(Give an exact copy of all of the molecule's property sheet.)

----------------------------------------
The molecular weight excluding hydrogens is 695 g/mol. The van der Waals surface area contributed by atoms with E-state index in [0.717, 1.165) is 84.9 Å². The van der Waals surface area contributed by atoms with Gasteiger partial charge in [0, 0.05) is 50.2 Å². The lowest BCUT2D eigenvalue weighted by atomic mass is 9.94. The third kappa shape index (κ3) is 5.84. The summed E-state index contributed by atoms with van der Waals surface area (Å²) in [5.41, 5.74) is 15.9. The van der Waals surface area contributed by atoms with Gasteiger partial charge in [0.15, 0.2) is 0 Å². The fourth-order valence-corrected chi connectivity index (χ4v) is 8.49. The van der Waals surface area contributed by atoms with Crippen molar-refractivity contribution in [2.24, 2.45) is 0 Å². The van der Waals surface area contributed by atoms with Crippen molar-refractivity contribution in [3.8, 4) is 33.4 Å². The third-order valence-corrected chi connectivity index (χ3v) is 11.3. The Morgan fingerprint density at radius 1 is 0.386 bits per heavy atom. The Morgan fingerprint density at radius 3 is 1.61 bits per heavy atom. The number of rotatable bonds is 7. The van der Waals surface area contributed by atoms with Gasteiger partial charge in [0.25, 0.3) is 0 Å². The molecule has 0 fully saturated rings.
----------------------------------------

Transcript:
The molecular weight excluding hydrogens is 695 g/mol. The van der Waals surface area contributed by atoms with E-state index in [0.717, 1.165) is 84.9 Å². The van der Waals surface area contributed by atoms with Gasteiger partial charge in [0, 0.05) is 50.2 Å². The lowest BCUT2D eigenvalue weighted by atomic mass is 9.94. The third kappa shape index (κ3) is 5.84. The summed E-state index contributed by atoms with van der Waals surface area (Å²) in [5.41, 5.74) is 15.9. The van der Waals surface area contributed by atoms with Gasteiger partial charge in [0.15, 0.2) is 0 Å². The fourth-order valence-corrected chi connectivity index (χ4v) is 8.49. The van der Waals surface area contributed by atoms with Crippen molar-refractivity contribution in [2.24, 2.45) is 0 Å². The van der Waals surface area contributed by atoms with Crippen molar-refractivity contribution in [3.8, 4) is 33.4 Å². The third-order valence-corrected chi connectivity index (χ3v) is 11.3. The Morgan fingerprint density at radius 1 is 0.386 bits per heavy atom. The Morgan fingerprint density at radius 3 is 1.61 bits per heavy atom. The number of rotatable bonds is 7. The van der Waals surface area contributed by atoms with Gasteiger partial charge in [0.25, 0.3) is 0 Å². The molecule has 0 fully saturated rings.